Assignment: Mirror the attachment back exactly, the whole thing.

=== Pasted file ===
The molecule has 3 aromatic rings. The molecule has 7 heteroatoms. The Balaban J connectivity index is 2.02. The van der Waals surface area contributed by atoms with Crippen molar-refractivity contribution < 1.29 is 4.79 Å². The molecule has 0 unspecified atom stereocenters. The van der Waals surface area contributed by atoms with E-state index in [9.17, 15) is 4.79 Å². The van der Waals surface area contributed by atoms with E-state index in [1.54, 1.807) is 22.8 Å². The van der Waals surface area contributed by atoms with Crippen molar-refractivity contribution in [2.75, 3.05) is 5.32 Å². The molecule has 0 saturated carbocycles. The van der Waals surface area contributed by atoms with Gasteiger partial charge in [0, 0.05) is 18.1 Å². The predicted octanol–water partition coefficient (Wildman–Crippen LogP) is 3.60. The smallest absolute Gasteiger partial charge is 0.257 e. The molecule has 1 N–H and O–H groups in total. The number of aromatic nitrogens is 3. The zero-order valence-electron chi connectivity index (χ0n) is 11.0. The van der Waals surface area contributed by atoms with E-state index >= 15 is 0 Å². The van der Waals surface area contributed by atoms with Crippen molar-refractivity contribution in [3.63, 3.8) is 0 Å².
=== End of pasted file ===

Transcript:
The molecule has 3 aromatic rings. The molecule has 7 heteroatoms. The Balaban J connectivity index is 2.02. The van der Waals surface area contributed by atoms with Crippen molar-refractivity contribution < 1.29 is 4.79 Å². The molecule has 0 unspecified atom stereocenters. The van der Waals surface area contributed by atoms with E-state index in [9.17, 15) is 4.79 Å². The van der Waals surface area contributed by atoms with E-state index in [1.54, 1.807) is 22.8 Å². The van der Waals surface area contributed by atoms with Crippen molar-refractivity contribution in [2.75, 3.05) is 5.32 Å². The molecule has 0 saturated carbocycles. The van der Waals surface area contributed by atoms with Gasteiger partial charge in [0, 0.05) is 18.1 Å². The predicted octanol–water partition coefficient (Wildman–Crippen LogP) is 3.60. The smallest absolute Gasteiger partial charge is 0.257 e. The molecule has 1 N–H and O–H groups in total. The number of aromatic nitrogens is 3. The zero-order valence-electron chi connectivity index (χ0n) is 11.0. The van der Waals surface area contributed by atoms with E-state index >= 15 is 0 Å². The van der Waals surface area contributed by atoms with Crippen molar-refractivity contribution in [3.63, 3.8) is 0 Å².